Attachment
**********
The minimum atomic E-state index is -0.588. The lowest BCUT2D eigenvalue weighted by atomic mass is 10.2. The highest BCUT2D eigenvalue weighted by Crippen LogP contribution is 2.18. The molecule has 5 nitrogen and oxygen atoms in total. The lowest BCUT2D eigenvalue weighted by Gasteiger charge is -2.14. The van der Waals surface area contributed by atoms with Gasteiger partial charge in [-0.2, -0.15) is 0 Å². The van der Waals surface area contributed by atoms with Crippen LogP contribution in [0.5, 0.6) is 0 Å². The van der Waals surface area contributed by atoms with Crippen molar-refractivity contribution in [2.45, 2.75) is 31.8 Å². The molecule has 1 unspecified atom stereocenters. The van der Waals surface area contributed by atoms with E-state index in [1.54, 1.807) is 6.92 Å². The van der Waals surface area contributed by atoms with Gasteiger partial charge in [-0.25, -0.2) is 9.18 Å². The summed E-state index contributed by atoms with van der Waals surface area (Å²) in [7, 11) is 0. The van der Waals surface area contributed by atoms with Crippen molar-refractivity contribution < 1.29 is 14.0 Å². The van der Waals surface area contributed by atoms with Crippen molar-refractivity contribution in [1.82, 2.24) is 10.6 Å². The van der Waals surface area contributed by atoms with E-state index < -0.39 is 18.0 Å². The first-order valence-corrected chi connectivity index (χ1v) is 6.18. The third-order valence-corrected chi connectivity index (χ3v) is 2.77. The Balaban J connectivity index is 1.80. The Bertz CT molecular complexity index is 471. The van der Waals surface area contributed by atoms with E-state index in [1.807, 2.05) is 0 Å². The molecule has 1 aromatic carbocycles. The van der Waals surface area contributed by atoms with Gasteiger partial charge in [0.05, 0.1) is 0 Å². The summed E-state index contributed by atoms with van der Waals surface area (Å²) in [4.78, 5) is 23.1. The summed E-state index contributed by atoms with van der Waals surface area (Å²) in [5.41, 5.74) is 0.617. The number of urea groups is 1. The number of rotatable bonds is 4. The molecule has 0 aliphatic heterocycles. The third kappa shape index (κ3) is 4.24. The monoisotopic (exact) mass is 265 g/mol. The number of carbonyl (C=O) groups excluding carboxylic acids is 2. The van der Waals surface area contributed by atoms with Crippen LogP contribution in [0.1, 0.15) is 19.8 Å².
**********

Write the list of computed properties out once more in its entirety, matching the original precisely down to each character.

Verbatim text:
The minimum atomic E-state index is -0.588. The lowest BCUT2D eigenvalue weighted by atomic mass is 10.2. The highest BCUT2D eigenvalue weighted by Crippen LogP contribution is 2.18. The molecule has 5 nitrogen and oxygen atoms in total. The lowest BCUT2D eigenvalue weighted by Gasteiger charge is -2.14. The van der Waals surface area contributed by atoms with Gasteiger partial charge in [-0.2, -0.15) is 0 Å². The van der Waals surface area contributed by atoms with Crippen LogP contribution in [0.5, 0.6) is 0 Å². The van der Waals surface area contributed by atoms with Crippen molar-refractivity contribution in [2.45, 2.75) is 31.8 Å². The molecule has 1 unspecified atom stereocenters. The van der Waals surface area contributed by atoms with E-state index in [1.54, 1.807) is 6.92 Å². The van der Waals surface area contributed by atoms with Gasteiger partial charge in [-0.25, -0.2) is 9.18 Å². The summed E-state index contributed by atoms with van der Waals surface area (Å²) in [7, 11) is 0. The van der Waals surface area contributed by atoms with Crippen molar-refractivity contribution < 1.29 is 14.0 Å². The van der Waals surface area contributed by atoms with Crippen molar-refractivity contribution in [1.82, 2.24) is 10.6 Å². The van der Waals surface area contributed by atoms with E-state index < -0.39 is 18.0 Å². The first-order valence-corrected chi connectivity index (χ1v) is 6.18. The third-order valence-corrected chi connectivity index (χ3v) is 2.77. The Balaban J connectivity index is 1.80. The Bertz CT molecular complexity index is 471. The van der Waals surface area contributed by atoms with E-state index in [1.807, 2.05) is 0 Å². The molecule has 1 aromatic carbocycles. The van der Waals surface area contributed by atoms with Gasteiger partial charge in [0.05, 0.1) is 0 Å². The summed E-state index contributed by atoms with van der Waals surface area (Å²) in [4.78, 5) is 23.1. The summed E-state index contributed by atoms with van der Waals surface area (Å²) in [5.41, 5.74) is 0.617. The number of urea groups is 1. The number of rotatable bonds is 4. The molecule has 0 aliphatic heterocycles. The third kappa shape index (κ3) is 4.24. The monoisotopic (exact) mass is 265 g/mol. The number of carbonyl (C=O) groups excluding carboxylic acids is 2. The van der Waals surface area contributed by atoms with Crippen LogP contribution in [0.1, 0.15) is 19.8 Å².